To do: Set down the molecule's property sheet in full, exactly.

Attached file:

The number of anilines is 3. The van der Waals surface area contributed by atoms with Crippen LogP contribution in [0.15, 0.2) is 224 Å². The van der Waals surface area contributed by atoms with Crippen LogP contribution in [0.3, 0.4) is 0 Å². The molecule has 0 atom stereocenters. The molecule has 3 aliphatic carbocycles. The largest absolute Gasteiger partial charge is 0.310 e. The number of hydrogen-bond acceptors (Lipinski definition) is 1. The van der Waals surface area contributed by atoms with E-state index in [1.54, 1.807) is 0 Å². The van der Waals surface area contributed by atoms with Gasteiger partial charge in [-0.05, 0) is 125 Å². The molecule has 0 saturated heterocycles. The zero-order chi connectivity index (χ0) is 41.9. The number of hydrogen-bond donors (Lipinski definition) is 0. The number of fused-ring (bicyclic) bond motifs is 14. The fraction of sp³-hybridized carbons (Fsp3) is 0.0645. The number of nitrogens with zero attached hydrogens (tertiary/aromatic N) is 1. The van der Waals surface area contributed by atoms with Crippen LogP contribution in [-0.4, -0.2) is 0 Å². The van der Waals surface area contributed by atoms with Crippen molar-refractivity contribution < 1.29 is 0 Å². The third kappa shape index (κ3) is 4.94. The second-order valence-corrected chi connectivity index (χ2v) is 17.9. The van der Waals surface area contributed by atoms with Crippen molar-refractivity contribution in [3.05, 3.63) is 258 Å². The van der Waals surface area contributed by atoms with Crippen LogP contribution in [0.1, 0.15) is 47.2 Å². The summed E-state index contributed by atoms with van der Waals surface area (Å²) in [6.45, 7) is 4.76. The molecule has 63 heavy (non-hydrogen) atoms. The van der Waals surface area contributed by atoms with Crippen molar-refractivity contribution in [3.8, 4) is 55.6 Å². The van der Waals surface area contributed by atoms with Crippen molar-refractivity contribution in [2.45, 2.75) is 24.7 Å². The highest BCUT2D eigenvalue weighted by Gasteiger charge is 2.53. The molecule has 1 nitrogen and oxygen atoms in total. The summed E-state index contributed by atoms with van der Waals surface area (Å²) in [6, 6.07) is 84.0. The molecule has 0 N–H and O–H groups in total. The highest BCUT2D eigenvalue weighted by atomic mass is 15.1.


The number of anilines is 3. The van der Waals surface area contributed by atoms with Crippen LogP contribution in [0.15, 0.2) is 224 Å². The van der Waals surface area contributed by atoms with Crippen LogP contribution in [0.3, 0.4) is 0 Å². The molecule has 0 atom stereocenters. The molecule has 3 aliphatic carbocycles. The largest absolute Gasteiger partial charge is 0.310 e. The number of hydrogen-bond acceptors (Lipinski definition) is 1. The van der Waals surface area contributed by atoms with E-state index in [1.54, 1.807) is 0 Å². The van der Waals surface area contributed by atoms with Gasteiger partial charge in [-0.05, 0) is 125 Å². The molecule has 0 saturated heterocycles. The zero-order chi connectivity index (χ0) is 41.9. The number of hydrogen-bond donors (Lipinski definition) is 0. The number of fused-ring (bicyclic) bond motifs is 14. The fraction of sp³-hybridized carbons (Fsp3) is 0.0645. The number of nitrogens with zero attached hydrogens (tertiary/aromatic N) is 1. The van der Waals surface area contributed by atoms with Crippen LogP contribution in [-0.4, -0.2) is 0 Å². The van der Waals surface area contributed by atoms with Crippen molar-refractivity contribution < 1.29 is 0 Å². The third kappa shape index (κ3) is 4.94. The second-order valence-corrected chi connectivity index (χ2v) is 17.9. The van der Waals surface area contributed by atoms with Crippen molar-refractivity contribution in [3.05, 3.63) is 258 Å². The van der Waals surface area contributed by atoms with Crippen LogP contribution in [0.1, 0.15) is 47.2 Å². The summed E-state index contributed by atoms with van der Waals surface area (Å²) in [6.45, 7) is 4.76. The molecule has 63 heavy (non-hydrogen) atoms. The van der Waals surface area contributed by atoms with Crippen molar-refractivity contribution in [3.8, 4) is 55.6 Å². The van der Waals surface area contributed by atoms with Crippen molar-refractivity contribution in [2.45, 2.75) is 24.7 Å². The highest BCUT2D eigenvalue weighted by Gasteiger charge is 2.53. The molecule has 1 nitrogen and oxygen atoms in total. The summed E-state index contributed by atoms with van der Waals surface area (Å²) in [6, 6.07) is 84.0. The molecule has 0 N–H and O–H groups in total. The highest BCUT2D eigenvalue weighted by atomic mass is 15.1.